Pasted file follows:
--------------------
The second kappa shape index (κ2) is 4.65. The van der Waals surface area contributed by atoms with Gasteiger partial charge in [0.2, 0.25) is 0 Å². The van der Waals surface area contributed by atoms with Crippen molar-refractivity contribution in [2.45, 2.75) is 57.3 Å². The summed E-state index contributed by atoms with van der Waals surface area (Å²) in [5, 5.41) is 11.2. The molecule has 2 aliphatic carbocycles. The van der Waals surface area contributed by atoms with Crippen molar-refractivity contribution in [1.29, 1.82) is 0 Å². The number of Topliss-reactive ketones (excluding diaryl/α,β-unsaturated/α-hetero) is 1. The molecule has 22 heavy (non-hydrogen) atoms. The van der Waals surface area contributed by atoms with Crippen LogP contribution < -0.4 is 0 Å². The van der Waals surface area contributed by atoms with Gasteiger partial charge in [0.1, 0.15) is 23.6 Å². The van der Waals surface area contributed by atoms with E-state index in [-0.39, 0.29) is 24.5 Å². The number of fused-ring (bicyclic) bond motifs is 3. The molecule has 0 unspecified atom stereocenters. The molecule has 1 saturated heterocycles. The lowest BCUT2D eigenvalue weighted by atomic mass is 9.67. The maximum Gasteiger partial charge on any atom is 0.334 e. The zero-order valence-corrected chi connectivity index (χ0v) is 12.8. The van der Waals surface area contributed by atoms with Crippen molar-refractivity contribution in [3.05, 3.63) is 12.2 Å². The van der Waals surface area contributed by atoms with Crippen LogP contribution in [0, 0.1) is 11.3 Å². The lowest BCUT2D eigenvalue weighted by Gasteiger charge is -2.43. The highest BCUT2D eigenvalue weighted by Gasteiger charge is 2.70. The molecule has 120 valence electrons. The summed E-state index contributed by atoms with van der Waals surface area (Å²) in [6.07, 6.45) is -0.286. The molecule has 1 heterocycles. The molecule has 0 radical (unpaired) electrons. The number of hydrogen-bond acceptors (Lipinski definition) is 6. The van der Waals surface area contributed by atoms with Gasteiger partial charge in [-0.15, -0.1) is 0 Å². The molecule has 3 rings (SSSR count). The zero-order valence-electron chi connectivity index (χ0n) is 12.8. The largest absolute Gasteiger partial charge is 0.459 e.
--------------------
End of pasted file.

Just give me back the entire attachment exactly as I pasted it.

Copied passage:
The second kappa shape index (κ2) is 4.65. The van der Waals surface area contributed by atoms with Gasteiger partial charge in [0.2, 0.25) is 0 Å². The van der Waals surface area contributed by atoms with Crippen molar-refractivity contribution in [2.45, 2.75) is 57.3 Å². The summed E-state index contributed by atoms with van der Waals surface area (Å²) in [5, 5.41) is 11.2. The molecule has 2 aliphatic carbocycles. The van der Waals surface area contributed by atoms with Crippen molar-refractivity contribution in [1.29, 1.82) is 0 Å². The number of Topliss-reactive ketones (excluding diaryl/α,β-unsaturated/α-hetero) is 1. The molecule has 22 heavy (non-hydrogen) atoms. The van der Waals surface area contributed by atoms with Crippen LogP contribution < -0.4 is 0 Å². The van der Waals surface area contributed by atoms with Gasteiger partial charge in [0.1, 0.15) is 23.6 Å². The van der Waals surface area contributed by atoms with E-state index in [-0.39, 0.29) is 24.5 Å². The number of fused-ring (bicyclic) bond motifs is 3. The molecule has 0 unspecified atom stereocenters. The molecule has 1 saturated heterocycles. The lowest BCUT2D eigenvalue weighted by atomic mass is 9.67. The maximum Gasteiger partial charge on any atom is 0.334 e. The zero-order valence-corrected chi connectivity index (χ0v) is 12.8. The van der Waals surface area contributed by atoms with Crippen molar-refractivity contribution in [3.05, 3.63) is 12.2 Å². The van der Waals surface area contributed by atoms with Crippen LogP contribution in [0, 0.1) is 11.3 Å². The lowest BCUT2D eigenvalue weighted by Gasteiger charge is -2.43. The highest BCUT2D eigenvalue weighted by Gasteiger charge is 2.70. The molecule has 120 valence electrons. The summed E-state index contributed by atoms with van der Waals surface area (Å²) in [6.07, 6.45) is -0.286. The molecule has 1 heterocycles. The molecule has 0 radical (unpaired) electrons. The number of hydrogen-bond acceptors (Lipinski definition) is 6. The van der Waals surface area contributed by atoms with Gasteiger partial charge in [-0.15, -0.1) is 0 Å². The molecule has 3 rings (SSSR count). The zero-order valence-electron chi connectivity index (χ0n) is 12.8. The largest absolute Gasteiger partial charge is 0.459 e.